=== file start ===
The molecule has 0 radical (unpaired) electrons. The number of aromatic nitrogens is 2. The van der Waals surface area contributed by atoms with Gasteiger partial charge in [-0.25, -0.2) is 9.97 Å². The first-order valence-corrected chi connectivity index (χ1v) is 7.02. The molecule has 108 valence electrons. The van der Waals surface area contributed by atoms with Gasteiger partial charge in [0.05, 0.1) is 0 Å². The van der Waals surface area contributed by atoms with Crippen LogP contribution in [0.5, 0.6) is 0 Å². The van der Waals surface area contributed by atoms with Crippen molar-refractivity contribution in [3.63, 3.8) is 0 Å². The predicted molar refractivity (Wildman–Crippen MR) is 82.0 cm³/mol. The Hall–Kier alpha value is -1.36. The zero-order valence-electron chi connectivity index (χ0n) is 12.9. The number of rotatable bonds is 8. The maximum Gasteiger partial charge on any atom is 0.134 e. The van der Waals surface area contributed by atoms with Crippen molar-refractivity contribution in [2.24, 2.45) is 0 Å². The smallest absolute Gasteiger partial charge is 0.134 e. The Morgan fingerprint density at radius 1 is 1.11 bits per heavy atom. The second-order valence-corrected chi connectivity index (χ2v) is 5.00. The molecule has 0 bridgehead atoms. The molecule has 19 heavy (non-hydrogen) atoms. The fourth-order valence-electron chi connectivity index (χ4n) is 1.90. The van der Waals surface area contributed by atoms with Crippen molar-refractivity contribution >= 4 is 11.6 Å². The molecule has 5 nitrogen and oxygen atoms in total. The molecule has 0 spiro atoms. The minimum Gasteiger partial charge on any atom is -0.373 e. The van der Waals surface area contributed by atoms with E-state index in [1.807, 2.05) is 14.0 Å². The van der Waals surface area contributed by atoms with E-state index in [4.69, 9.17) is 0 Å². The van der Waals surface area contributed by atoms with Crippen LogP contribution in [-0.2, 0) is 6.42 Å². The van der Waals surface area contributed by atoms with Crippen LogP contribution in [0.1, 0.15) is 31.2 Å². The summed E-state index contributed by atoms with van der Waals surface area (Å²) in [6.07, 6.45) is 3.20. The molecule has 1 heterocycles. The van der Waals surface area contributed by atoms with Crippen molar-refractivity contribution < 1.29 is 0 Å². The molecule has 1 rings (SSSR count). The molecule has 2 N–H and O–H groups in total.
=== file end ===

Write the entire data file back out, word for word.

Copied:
The molecule has 0 radical (unpaired) electrons. The number of aromatic nitrogens is 2. The van der Waals surface area contributed by atoms with Gasteiger partial charge in [-0.25, -0.2) is 9.97 Å². The first-order valence-corrected chi connectivity index (χ1v) is 7.02. The molecule has 108 valence electrons. The van der Waals surface area contributed by atoms with Gasteiger partial charge in [0.05, 0.1) is 0 Å². The van der Waals surface area contributed by atoms with Crippen LogP contribution in [0.5, 0.6) is 0 Å². The van der Waals surface area contributed by atoms with Crippen molar-refractivity contribution in [3.63, 3.8) is 0 Å². The predicted molar refractivity (Wildman–Crippen MR) is 82.0 cm³/mol. The Hall–Kier alpha value is -1.36. The zero-order valence-electron chi connectivity index (χ0n) is 12.9. The number of rotatable bonds is 8. The maximum Gasteiger partial charge on any atom is 0.134 e. The van der Waals surface area contributed by atoms with Crippen molar-refractivity contribution in [2.24, 2.45) is 0 Å². The smallest absolute Gasteiger partial charge is 0.134 e. The Morgan fingerprint density at radius 1 is 1.11 bits per heavy atom. The second-order valence-corrected chi connectivity index (χ2v) is 5.00. The molecule has 0 bridgehead atoms. The molecule has 19 heavy (non-hydrogen) atoms. The fourth-order valence-electron chi connectivity index (χ4n) is 1.90. The van der Waals surface area contributed by atoms with Crippen molar-refractivity contribution >= 4 is 11.6 Å². The molecule has 5 nitrogen and oxygen atoms in total. The molecule has 0 spiro atoms. The minimum Gasteiger partial charge on any atom is -0.373 e. The van der Waals surface area contributed by atoms with E-state index in [1.807, 2.05) is 14.0 Å². The van der Waals surface area contributed by atoms with E-state index in [4.69, 9.17) is 0 Å². The van der Waals surface area contributed by atoms with Crippen LogP contribution in [-0.2, 0) is 6.42 Å². The van der Waals surface area contributed by atoms with Crippen LogP contribution in [0.1, 0.15) is 31.2 Å². The summed E-state index contributed by atoms with van der Waals surface area (Å²) in [6.07, 6.45) is 3.20. The molecule has 1 heterocycles. The van der Waals surface area contributed by atoms with Crippen molar-refractivity contribution < 1.29 is 0 Å². The molecule has 1 rings (SSSR count). The molecule has 2 N–H and O–H groups in total.